Two small wind turbines operate on the second floor of the Eiffel Tower. They generate 10,000 kilowatt-hours of electricity annually. Consequently only enough power for the tower’s commercial operations.
The sustainability initiative is a partnership between the City of Paris and a company called Urban Green Energy (UGE). GE teamed up with UGE in 2012 to originally connect one of their small wind turbines to the GE WattStation. The WattStation is an electric vehicle charging station. Calling the integrated system the Sanya Skypump. Furthermore, electric vehicles use it to top off their batteries. Then they are powered as a result by the wind. That’s pretty cool.
Although and as The Verge reports, the turbines are 17-foot structures. When they started running the direction changed.
So Jan Gromadzki is the engineer who ran the project. You know folks, from the company that won. The New York-based Urban Green Energy (UGE). Jan says consequently that’s enough to power an average American family’s home for one year. But although for the Eiffel Tower which consumes an estimated 6.7 GWh a year: “it’s just a small drop in the ocean.”
In conclusion, when the turbines are moving, they’re clearly visible from the Trocadéro square. A location which offers a direct view of the tower from the opposite side of the Seine. But from the foot of the tower looking up, they’re barely visible. I mean lost amid the lattice maze of iron that holds everything together. Up close, they look sloped, smooth, and far more elegant. Meaning more elegant than the utilitarian propellers usually associated with wind power installations.
Most interestingly, this was in partnership with the Société d’Exploitation de la Tour Eiffel (SETE).
UGE designed the wind energy system to provide a clean source of energy at the Eiffel Tower. The two, UGE VisionAIR5 wind turbines were specially painted and matching the iconic tower. Plus a top off series of other efficiency upgrades.
The Eiffel Tower’s vertical axis wind turbines are virtually silent. Furthermore they are designed to capture wind from any direction. This consequently offers a unique addition to the historic structure.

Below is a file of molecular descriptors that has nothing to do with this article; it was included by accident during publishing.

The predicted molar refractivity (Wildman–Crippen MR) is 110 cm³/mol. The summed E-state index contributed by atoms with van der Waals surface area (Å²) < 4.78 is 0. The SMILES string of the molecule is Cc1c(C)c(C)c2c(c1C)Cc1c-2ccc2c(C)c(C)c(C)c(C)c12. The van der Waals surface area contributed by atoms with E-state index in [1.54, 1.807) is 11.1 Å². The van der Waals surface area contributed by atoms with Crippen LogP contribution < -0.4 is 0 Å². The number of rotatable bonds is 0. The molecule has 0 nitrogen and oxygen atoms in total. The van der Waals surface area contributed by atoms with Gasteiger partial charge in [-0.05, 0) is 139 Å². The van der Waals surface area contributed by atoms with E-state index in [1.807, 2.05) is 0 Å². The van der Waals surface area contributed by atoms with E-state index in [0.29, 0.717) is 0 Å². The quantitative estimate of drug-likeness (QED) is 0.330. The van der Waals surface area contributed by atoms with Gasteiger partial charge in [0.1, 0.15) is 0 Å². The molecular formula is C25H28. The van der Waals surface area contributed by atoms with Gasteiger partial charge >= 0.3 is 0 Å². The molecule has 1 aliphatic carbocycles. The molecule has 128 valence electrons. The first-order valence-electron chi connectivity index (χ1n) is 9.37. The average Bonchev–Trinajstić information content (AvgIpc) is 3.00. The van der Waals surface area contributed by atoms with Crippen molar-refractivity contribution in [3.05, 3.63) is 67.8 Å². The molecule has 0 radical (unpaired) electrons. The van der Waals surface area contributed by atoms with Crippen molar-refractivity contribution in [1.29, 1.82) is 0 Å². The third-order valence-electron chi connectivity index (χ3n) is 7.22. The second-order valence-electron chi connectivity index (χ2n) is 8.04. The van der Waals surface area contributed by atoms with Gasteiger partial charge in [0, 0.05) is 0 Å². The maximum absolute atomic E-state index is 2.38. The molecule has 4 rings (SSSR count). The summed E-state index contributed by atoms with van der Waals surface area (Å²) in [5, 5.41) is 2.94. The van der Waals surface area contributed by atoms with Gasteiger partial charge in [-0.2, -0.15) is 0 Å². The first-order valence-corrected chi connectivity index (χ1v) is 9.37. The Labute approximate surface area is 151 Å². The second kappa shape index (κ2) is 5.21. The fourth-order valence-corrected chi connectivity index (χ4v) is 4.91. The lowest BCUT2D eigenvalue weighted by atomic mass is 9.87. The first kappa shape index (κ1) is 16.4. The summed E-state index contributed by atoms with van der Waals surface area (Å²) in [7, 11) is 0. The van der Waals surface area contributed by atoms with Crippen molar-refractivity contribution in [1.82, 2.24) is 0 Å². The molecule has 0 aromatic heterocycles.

In addition, the location for the wind turbines is 400 feet (120m) above ground level. It is the strategically chosen location to maximize energy production. Thereby allowing the wind turbines to harvest steady winds.
All at the height of the installation and offsetting the Tower’s energy usage. So mounting the turbines at this location was itself a technical challenge. That’s because it’s requiring each component to be hoisted. As well as suspended with ropes to the Tower’s second level.
The Eiffel Tower attracts an estimated 7 million tourists per year. The 125-year-old tower was also is in the middle of a two-year, €30 million ($33.6 million) renovation that adds energy-saving LED lights. The renovation also introduced a vertigo-inducing glass floor on the tower’s first level.
Because Paris embraced greener policies. They are leaders at global summits on climate change but their temperatures in Paris are breaking records.
However, the city calling for all municipal buildings and public lighting to go green. Yes folks, exclusively using electricity from renewable sources. It was done by the year 2016 and Mayor Anne Hidalgo also banning all diesel vehicles from Paris by 2020. Hopefully in the hopes of easing its smog problems.
Their air is comparable to Beijing. So French authorities have taken steps to mitigate the problem, which the European Environmental Agency (EEA) described as the worst pollution spell since 2007. The head of Paris’ transit authority announcing free weekend public transportation, as part of this effort reducing pollution caused by cars. Furthermore, the city earlier announced that its public bike and car sharing services will also be free. Especially while pollution levels remain high. Even though environmental groups have urged the government to do more.
In addition to wind energy, the renovation included LED lighting. Plus a 10m² of roof-mounted solar panels on a visitor pavilion. Again this output meets 50% of the water heating needs.
In addition, high-performance heat pumps are installed to ensure a constantly balanced temperature. The two pavilions also gained a rainwater recovery system. This system providing flushing water to the toilet facilities.
Besides the Eiffel Tower, UGE designing wind, solar and microgrid systems globally. I mean they are located in more than 90 countries around the world. All for global brands like Whole Foods, Hilton, Dropbox and Verizon.
The hope is that planting discrete wind turbines on the city’s most recognizable building will not only reaffirm Paris’ eco-friendly agenda. However it will spur others to adopt similar technologies.
This is one of the companies dedicated to making sustainable living accessible to everyone.